3 cities in 3 cars – Italy17/05/2017
Italy. If you are a tourist with a strong, singular preference, chances are Italy will be able to sate your thirst (or hunger), and then some. Wine, pizza, gelato. Football. Fashion. Architecture, fountains, works of art of all shapes and sizes. Mountains. Beaches. Tall, dark, suave men and strong, Bellucci-esque women. To name a few, that is.
What’s more, different Italian cities may offer some of the same things, but they are still famous for adding their own twist, making their own mark on them, constantly reshaping established traditions in the image of their individual experiences. Explaining them would fill volumes of travel guides, and we would still not come close to finding a definite answer. Ultimately, what we could say would become meaningless against what you could learn by tasting Italy for yourself. Carefully choose which thirsts you wish to sate; then choose to sate them in true Italian style.
To this effect, we offer a brief hint of which three cities to visit first, and which stylish Italian-made cars to tour them in. If you don’t own one of these, not to worry – companies like Lurento offer them for rent, for however long you might want to enjoy them.
Rome – Lamborghini Aventador
We probably don’t need to tell you about attractions in Rome. Chances are you’re already picturing visiting the Colosseum, walking down the Appian Way, climbing the Spanish Steps, standing in Saint Peter’s Square or visiting the Sistine Chapel and Saint Peter’s Basilica. There are so many famous attractions in Rome that all one could offer to a potential tourist are two important pieces of advice.
Firstly, give yourself time to enjoy them. Do not simply run from one to the other, taking pictures for your friends back home. You are not here for their enjoyment. Choose two, at most three places to visit in a single day. Savor one for as long as it feels right. And before you move on to the next one, give yourself time to process the experience. Sit inside your powerful Lamborghini Aventador super car. Rev up its 690 hp 6.5 liter V12 engine and get going. But be careful. It goes from 0-100 in 2.9 seconds.
Secondly, most of central Rome is ZTL, a restricted traffic zone for non-residents, so plan your journey accordingly. Circle around to your next location. Visit a few fountains and toss a few coins in passing for good luck. Park (but make sure parking is allowed), sit in a cafe or gelateria and enjoy a true Italian espresso or an ice-cream. Or you could just cruise the city for a while. That is what the car is made for.
Milan – Ferrari 488 Spider
Milan is both a cultural hub and a football powerhouse. The former can be experienced in the city center, where you must visit the Cathedral (Il Duomo) and the Santa Maria delle Grazie, whose walls are the home of the Last Supper, Leonardo da Vinci’s famous work. But with Milan being in Northern Italy, you have another option.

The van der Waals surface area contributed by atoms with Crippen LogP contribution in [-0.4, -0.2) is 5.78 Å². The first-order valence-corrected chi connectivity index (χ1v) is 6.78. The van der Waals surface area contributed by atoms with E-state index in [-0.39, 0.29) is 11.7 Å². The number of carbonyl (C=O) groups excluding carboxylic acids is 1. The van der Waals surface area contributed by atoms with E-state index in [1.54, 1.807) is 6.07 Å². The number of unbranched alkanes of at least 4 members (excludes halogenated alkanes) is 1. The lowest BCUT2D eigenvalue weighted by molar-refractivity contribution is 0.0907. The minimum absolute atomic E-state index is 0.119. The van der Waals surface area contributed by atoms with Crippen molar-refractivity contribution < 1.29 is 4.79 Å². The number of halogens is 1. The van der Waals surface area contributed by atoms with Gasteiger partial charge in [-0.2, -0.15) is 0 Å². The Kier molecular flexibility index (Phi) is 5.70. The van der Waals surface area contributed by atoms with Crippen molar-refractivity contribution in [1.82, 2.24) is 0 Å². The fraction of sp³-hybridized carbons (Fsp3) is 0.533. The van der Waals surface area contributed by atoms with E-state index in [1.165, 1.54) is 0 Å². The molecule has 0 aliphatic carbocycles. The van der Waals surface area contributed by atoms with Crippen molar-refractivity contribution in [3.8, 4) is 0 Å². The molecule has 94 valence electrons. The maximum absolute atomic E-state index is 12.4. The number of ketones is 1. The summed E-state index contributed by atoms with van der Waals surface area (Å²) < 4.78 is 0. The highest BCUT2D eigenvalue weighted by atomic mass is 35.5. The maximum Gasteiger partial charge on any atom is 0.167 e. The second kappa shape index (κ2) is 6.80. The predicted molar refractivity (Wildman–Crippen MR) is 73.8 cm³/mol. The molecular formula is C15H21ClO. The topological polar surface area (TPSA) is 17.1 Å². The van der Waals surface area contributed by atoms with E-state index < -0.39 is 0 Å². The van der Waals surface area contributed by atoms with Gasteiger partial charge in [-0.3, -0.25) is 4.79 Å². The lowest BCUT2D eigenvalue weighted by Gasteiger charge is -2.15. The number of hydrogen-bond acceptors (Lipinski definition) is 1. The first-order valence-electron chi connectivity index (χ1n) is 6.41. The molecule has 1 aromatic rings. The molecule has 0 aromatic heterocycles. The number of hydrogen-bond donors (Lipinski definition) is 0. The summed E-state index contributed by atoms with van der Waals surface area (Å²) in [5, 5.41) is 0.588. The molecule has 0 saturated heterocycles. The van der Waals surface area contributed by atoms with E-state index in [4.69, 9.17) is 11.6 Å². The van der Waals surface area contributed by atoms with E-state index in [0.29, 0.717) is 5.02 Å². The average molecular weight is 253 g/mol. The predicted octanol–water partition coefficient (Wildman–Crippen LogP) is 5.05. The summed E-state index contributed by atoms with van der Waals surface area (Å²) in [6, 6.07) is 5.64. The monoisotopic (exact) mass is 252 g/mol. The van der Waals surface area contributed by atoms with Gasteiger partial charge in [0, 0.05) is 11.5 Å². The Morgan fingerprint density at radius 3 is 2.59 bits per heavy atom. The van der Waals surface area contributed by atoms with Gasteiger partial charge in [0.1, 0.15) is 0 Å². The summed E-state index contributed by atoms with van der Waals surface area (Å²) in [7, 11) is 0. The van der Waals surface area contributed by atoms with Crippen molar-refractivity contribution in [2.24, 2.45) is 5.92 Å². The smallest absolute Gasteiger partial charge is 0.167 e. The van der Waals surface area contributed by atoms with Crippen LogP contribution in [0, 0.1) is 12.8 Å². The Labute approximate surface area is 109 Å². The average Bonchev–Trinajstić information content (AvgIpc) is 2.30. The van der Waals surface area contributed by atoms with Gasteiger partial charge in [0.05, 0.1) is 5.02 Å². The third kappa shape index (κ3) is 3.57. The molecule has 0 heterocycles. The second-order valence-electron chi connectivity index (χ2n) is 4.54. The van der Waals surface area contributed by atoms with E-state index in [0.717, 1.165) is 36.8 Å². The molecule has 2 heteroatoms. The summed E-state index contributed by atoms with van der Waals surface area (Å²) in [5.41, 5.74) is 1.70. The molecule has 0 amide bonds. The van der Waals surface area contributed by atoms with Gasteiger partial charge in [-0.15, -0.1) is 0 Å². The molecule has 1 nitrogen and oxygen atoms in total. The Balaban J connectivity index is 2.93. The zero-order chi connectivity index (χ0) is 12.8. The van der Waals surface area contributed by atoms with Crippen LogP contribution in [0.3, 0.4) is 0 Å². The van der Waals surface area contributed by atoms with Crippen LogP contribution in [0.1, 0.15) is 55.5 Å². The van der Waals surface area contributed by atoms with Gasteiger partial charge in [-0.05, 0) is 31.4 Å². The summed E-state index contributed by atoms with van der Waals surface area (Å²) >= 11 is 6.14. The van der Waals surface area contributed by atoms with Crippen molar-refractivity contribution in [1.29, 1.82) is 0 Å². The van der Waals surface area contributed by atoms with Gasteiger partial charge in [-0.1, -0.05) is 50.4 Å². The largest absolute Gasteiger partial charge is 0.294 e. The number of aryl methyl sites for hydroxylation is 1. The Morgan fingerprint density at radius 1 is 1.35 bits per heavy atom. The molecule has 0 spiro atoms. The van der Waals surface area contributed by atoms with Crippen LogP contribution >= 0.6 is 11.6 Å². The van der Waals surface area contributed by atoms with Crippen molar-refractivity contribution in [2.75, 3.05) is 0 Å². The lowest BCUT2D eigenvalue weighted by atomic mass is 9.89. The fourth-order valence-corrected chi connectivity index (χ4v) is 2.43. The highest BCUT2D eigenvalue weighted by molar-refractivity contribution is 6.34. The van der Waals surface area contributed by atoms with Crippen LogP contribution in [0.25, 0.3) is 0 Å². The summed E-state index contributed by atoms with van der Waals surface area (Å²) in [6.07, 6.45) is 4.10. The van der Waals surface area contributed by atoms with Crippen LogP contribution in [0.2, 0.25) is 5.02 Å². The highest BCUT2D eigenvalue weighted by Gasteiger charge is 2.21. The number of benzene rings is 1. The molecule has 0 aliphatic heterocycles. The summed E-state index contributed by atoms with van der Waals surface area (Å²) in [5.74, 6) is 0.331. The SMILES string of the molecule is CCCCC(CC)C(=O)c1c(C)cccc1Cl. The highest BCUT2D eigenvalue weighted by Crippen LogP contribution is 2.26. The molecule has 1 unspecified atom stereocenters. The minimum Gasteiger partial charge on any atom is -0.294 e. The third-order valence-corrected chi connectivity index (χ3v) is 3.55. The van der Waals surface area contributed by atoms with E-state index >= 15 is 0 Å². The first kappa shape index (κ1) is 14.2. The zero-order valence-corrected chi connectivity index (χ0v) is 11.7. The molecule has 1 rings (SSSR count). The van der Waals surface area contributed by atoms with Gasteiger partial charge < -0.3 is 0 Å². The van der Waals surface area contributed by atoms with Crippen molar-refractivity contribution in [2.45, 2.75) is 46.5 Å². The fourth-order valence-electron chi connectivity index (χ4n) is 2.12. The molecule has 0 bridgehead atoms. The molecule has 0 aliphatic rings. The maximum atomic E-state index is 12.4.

If you are willing to take a day trip, you could visit the Alps. There are numerous alpine cities and villages, both heavy with tourists and otherwise, in the area, both on the Italian and the Swiss side. If you time it right, you might even take a few days to ski. If you are there during the summer, driving along the mountain roads, taking in the panoramic views can offer just as much enjoyment, if not more. The possibilities are endless, especially if you have a car like the Ferrari 488 Spider.
The Spider is a convertible, with a folding top, so fully adjustable to your above described needs. It is a stunning car as only a Ferrari can be, and a willful beast to tame. It has a 3.9 liter twin-turbo V8 engine with 661 hp and 760Nm of torque. The sound it makes while accelerating is an auditory personification of confidence.
If you plan on driving around the city, be mindful of the ZTL, which spans most of the city center, and always park in a designated parking spot (watch for the blue marked spaces). Having to pay a fine can sour your day quickly.
Florence – Maserati GranCabrio Sport
Another city center – another ZTL; but it is relatively small compared to Rome’s, and consequently, a car come in more useful. For parking, again look for the blue lines. But you won’t need a car to visit the more touristy attractions. We are, of course, talking about the Florentine Cathedral (Il Duomo), the Ponte Vecchio, Michelangelo’s David statue and many others at the Galleria dell’Accademia and others located in the city center.
But Florence is the capital of the Tuscany region, meaning that there are at least three notable activities you simply must partake in while you are here. The first, truffle hunting, can be undertaken at various locations around Tuscany, but we recommend doing it at San Miniato which, despite its size, supplier over three quarters of the world’s white truffles. You could also go wine tasting. The Chianto region is some 30 minutes away by car, and has excellent wines on offer, or you could drive farther out to avoid too many tourists, you really can’t go wrong with Tuscan wine. Lastly, you could also visit smaller historic towns nearby, Pisa (yes, the Leaning Tower one) being just one of them. To maximize your enjoyment, we suggest using the Maserati GranCabrio Sport to get to any of these.
The GranCabrio Sport is a classically styled convertible, very stylish and immensely enjoyable on the open road. It has a 460 hp V8 engine that will get you from 0 to 100 kph in 5 seconds flat. The handling is so easy that you can just enjoy the scenery for the rest of your drive.
Do you disagree with our recommendations?
That’s fine. Lurento has plenty of choice on offer.